In a murder case in which the defendant contended that he was denied the effective assistance of counsel, there was no substantial likelihood of a miscarriage of justice created by defense counsel's failure to conduct an investigation, absent circumstances indicating that facts favorable to the defense might have been disclosed by a more complete investigation that likely would have influenced the jury's decision [101-104]; by counsel's failure to impeach eyewitnesses with their prior inconsistent statements, where counsel conducted an effective cross-examination of each witness [104-106]; by counsel's failure to challenge a juror who was a correctional officer at the facility in which the defendant was being detained during the trial where, in the face of good faith on the part of the juror, it was a reasonable tactical decision of counsel not to challenge the juror [106-107]; or by the combined effect of the alleged errors, which were no more prejudicial than any individual errors, which had minimal impact, if any .
There was no factual basis on which to allow a motion for a new trial in a criminal case, and no error denying the motion where, although the defendant contended that a juror "made a representation during jury empanelment when he denied knowing the defendant," the judge found that the juror "did not know or recognize the defendant" at the time of empanelment, and that the defendant was "afforded . . . the opportunity to participate fully in the juror selection process" and "did not object to the seating" of the juror. [107-109]
This court, after considering defense counsel's unfulfilled promise that the defendant would testify and tell the jury where he was on the afternoon of the crime and the judge's error in instructions to the jury on malice, declined to exercise its authority under G. L. c. 278, s. 33E, to reduce the verdict of guilty of murder in the first degree or to provide other relief.[109-112]
INDICTMENT found and returned in the Superior Court Department on May 31, 1995.
The case was tried before Robert A. Barton, J., and a motion for summary judgment was heard by him.
Steven J. Rappaport for the defendant.
Gregory L Massing, Assistant District Attorney, for the Commonwealth.
MARSHALL, C.J. The defendant was convicted of murder in the first degree on a theory of deliberate premeditation. Represented by new counsel on appeal, the defendant argues that he is entitled to a new trial because he was denied the effective assistance of counsel. He also claims misconduct on the part of one juror who, at the time of trial, worked as a correctional officer in the facility where the defendant was housed while awaiting trial. The defendant further appeals from the denial by the trial judge of his motion for a new trial. The two appeals have been consolidated. We affirm the defendant's conviction and decline to exercise our power under G. L. c. 278, s. 33E, to reduce the verdict or to provide other relief. We also affirm the denial of the motion for a new trial.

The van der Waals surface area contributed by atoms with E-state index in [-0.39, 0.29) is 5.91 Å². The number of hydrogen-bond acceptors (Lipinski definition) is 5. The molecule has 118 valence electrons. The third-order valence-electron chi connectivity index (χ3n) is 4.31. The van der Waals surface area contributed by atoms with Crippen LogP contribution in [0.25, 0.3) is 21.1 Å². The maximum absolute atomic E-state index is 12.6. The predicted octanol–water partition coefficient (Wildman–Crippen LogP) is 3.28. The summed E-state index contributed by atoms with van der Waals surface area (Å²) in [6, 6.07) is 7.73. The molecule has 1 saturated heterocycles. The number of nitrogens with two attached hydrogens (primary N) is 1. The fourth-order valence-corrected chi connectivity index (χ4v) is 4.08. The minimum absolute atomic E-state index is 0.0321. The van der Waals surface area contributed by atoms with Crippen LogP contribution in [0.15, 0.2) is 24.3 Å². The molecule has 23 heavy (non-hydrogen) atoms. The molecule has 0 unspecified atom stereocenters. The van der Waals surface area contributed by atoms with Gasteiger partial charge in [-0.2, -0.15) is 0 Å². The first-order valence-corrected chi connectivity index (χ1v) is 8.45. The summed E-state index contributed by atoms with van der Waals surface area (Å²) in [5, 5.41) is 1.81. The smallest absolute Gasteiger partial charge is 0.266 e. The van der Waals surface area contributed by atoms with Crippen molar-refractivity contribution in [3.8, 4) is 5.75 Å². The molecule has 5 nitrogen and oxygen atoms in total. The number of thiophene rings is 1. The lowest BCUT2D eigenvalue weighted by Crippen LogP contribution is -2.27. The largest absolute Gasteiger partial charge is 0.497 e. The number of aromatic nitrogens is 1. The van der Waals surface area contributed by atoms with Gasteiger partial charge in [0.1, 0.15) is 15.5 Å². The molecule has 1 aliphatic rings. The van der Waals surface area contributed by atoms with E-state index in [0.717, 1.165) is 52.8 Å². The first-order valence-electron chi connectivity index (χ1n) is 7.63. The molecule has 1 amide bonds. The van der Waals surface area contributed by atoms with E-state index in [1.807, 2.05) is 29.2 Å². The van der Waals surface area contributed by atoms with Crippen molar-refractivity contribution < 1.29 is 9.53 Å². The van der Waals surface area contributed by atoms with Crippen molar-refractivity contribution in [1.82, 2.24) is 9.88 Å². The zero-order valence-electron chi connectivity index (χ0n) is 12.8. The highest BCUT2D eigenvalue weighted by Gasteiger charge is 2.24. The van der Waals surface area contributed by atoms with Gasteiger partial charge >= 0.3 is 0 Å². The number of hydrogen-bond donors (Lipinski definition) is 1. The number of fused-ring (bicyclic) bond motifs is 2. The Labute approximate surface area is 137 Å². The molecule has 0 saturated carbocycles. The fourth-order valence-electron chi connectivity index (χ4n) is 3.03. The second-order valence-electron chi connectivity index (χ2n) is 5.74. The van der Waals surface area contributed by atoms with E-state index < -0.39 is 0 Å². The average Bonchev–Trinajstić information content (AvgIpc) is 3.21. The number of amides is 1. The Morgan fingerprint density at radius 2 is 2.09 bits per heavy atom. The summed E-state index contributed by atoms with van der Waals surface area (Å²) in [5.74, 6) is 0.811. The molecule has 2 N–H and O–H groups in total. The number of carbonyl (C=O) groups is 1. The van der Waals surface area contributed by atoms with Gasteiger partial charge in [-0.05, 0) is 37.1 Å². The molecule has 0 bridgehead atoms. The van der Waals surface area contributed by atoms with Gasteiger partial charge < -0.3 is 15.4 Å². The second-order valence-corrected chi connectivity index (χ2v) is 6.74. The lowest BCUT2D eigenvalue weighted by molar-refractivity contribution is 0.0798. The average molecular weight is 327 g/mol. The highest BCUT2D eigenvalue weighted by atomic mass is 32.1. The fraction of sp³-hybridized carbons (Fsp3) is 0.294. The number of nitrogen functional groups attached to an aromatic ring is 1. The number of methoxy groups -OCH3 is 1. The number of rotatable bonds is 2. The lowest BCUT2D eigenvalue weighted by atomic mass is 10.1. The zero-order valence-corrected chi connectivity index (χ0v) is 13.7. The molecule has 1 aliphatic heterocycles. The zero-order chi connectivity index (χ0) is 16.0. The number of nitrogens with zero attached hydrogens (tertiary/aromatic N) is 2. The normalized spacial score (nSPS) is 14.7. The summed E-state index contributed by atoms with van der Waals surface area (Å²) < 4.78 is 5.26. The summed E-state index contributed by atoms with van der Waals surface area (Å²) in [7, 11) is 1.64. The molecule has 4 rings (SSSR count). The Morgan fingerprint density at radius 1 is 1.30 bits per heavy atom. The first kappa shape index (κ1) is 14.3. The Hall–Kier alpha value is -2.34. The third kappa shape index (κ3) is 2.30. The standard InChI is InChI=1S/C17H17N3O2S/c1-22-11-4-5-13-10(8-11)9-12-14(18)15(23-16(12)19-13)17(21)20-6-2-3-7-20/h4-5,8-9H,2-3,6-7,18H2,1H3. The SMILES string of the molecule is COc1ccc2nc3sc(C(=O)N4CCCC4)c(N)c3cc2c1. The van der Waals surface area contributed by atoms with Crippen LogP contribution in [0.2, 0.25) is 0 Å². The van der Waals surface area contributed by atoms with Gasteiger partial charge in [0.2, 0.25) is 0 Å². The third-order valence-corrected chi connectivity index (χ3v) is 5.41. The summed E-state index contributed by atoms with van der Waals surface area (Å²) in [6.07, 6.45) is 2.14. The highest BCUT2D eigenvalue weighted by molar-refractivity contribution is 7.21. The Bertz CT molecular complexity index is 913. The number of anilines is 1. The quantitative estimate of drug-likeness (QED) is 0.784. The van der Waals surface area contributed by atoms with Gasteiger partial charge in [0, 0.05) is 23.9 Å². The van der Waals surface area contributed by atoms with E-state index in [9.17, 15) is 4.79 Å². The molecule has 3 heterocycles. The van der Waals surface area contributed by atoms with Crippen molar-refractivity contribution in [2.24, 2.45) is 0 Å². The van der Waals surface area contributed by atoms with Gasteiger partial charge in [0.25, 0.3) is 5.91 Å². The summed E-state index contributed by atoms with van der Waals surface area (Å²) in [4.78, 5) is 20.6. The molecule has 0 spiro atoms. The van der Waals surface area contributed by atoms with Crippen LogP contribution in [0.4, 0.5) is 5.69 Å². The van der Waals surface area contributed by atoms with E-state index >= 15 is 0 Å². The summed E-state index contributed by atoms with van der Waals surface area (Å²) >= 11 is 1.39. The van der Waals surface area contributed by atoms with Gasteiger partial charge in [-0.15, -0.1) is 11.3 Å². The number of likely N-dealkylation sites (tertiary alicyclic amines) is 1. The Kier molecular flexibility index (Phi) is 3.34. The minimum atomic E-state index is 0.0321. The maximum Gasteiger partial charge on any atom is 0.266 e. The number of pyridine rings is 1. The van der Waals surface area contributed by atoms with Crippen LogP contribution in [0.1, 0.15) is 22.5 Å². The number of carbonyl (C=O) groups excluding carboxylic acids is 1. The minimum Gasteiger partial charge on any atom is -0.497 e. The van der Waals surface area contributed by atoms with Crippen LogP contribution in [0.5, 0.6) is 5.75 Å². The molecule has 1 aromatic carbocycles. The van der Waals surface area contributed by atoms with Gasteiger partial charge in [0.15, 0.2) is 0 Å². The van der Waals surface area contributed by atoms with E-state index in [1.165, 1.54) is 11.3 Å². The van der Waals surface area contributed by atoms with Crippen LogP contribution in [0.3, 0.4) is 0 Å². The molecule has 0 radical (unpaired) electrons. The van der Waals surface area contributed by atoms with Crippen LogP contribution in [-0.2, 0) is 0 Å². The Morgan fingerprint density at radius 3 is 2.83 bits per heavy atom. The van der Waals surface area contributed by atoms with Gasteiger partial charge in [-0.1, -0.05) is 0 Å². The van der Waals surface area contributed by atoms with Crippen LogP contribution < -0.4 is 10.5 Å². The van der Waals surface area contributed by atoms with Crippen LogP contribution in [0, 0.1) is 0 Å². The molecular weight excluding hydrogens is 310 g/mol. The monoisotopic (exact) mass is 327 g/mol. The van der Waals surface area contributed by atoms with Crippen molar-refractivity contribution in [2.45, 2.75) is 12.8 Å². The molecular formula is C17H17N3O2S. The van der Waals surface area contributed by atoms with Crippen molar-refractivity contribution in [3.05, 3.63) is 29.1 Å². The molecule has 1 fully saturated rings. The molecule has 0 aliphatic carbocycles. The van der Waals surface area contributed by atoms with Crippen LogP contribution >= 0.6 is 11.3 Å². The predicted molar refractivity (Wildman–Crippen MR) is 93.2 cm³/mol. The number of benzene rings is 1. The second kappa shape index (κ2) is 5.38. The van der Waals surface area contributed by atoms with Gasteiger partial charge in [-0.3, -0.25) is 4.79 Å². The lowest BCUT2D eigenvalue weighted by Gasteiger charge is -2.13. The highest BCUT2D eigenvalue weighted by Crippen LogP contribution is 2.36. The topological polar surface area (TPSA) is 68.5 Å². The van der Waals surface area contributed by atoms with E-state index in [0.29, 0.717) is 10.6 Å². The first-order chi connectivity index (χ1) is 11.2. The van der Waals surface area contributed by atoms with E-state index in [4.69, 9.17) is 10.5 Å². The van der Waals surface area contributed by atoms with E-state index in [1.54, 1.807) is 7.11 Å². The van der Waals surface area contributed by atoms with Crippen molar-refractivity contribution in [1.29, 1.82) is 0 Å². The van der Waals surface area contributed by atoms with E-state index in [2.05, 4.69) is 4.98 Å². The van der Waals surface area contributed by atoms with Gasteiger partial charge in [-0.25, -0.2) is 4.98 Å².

1. Facts. We recite the evidence in its light most favorable to the Commonwealth. In brief, the victim was confronted in broad daylight by four men, at least two of whom were armed. He fled; the defendant chased the victim and shot at him.
The shooting occurred on the afternoon of Saturday, May 7, 1994, on and near the grounds of My Sister's Keeper, a residential program in Lawrence for women recovering from substance addictions. The program directors are Luis and Celia Torres, who operate the program from their residence. Each Saturday afternoon women in the program were permitted to receive visitors, including their own children. That afternoon, a number of program participants, several young children, at least one adult visitor, and Luis and Celia Torres were socializing outside the residence. There was conflicting evidence regarding the number gathered, perhaps twenty or more.
At approximately 4 P.m., a light gray automobile pulled up in front of the house, and at least three men jumped out [Note 1], two brandishing firearms. Celia Torres, who thought the men were
in search of her husband, shouted at him to flee [Note 2]. He immediately ran inside the house. Everyone else remained outside.
The victim whom the men were actually pursuing, had been standing near the house. He jumped over the front fence of the residence and ran through the yard, with the assailants in pursuit. Celia Torres, who was in the yard at the time, implored the defendant, who was shooting at the victim with a small silver firearm as he ran through the yard, to be careful of the children. As he ran past her, the defendant turned to face her and told her to get the children out of the way. The armed men chased the victim through the yard and into an alley.